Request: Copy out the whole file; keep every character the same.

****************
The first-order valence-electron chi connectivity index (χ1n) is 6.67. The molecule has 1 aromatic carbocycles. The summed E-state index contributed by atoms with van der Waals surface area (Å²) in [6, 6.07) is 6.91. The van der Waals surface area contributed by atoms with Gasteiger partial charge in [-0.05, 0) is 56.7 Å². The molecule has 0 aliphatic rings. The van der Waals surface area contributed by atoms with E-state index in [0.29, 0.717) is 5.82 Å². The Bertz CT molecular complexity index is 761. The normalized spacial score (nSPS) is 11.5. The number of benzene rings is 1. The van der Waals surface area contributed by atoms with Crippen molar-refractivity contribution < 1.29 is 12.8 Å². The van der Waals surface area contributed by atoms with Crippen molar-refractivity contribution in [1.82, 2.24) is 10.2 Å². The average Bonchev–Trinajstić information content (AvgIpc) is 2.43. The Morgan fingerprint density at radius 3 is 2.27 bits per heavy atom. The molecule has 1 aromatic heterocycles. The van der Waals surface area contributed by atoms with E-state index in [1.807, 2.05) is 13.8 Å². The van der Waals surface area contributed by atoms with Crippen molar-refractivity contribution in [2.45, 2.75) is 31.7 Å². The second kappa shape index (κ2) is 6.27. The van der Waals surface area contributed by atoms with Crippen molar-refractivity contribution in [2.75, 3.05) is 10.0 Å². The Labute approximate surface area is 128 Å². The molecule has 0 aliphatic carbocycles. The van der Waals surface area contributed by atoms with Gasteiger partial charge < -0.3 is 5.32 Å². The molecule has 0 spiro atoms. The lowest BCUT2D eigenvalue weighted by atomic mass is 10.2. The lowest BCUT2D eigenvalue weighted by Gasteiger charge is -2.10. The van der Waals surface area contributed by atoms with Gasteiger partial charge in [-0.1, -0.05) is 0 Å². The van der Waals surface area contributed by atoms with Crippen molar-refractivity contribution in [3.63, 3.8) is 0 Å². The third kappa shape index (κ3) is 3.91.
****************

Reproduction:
The first-order valence-electron chi connectivity index (χ1n) is 6.67. The molecule has 1 aromatic carbocycles. The summed E-state index contributed by atoms with van der Waals surface area (Å²) in [6, 6.07) is 6.91. The van der Waals surface area contributed by atoms with Gasteiger partial charge in [-0.05, 0) is 56.7 Å². The molecule has 0 aliphatic rings. The van der Waals surface area contributed by atoms with E-state index in [0.29, 0.717) is 5.82 Å². The Bertz CT molecular complexity index is 761. The normalized spacial score (nSPS) is 11.5. The number of benzene rings is 1. The van der Waals surface area contributed by atoms with Crippen molar-refractivity contribution < 1.29 is 12.8 Å². The van der Waals surface area contributed by atoms with Crippen molar-refractivity contribution in [1.82, 2.24) is 10.2 Å². The average Bonchev–Trinajstić information content (AvgIpc) is 2.43. The Morgan fingerprint density at radius 3 is 2.27 bits per heavy atom. The molecule has 1 aromatic heterocycles. The van der Waals surface area contributed by atoms with E-state index in [1.807, 2.05) is 13.8 Å². The van der Waals surface area contributed by atoms with Crippen molar-refractivity contribution in [2.45, 2.75) is 31.7 Å². The second kappa shape index (κ2) is 6.27. The van der Waals surface area contributed by atoms with Crippen molar-refractivity contribution in [2.75, 3.05) is 10.0 Å². The Labute approximate surface area is 128 Å². The molecule has 0 aliphatic carbocycles. The van der Waals surface area contributed by atoms with Gasteiger partial charge < -0.3 is 5.32 Å². The molecule has 0 spiro atoms. The lowest BCUT2D eigenvalue weighted by atomic mass is 10.2. The lowest BCUT2D eigenvalue weighted by Gasteiger charge is -2.10. The van der Waals surface area contributed by atoms with Gasteiger partial charge in [-0.1, -0.05) is 0 Å². The van der Waals surface area contributed by atoms with Crippen molar-refractivity contribution in [3.63, 3.8) is 0 Å². The third kappa shape index (κ3) is 3.91.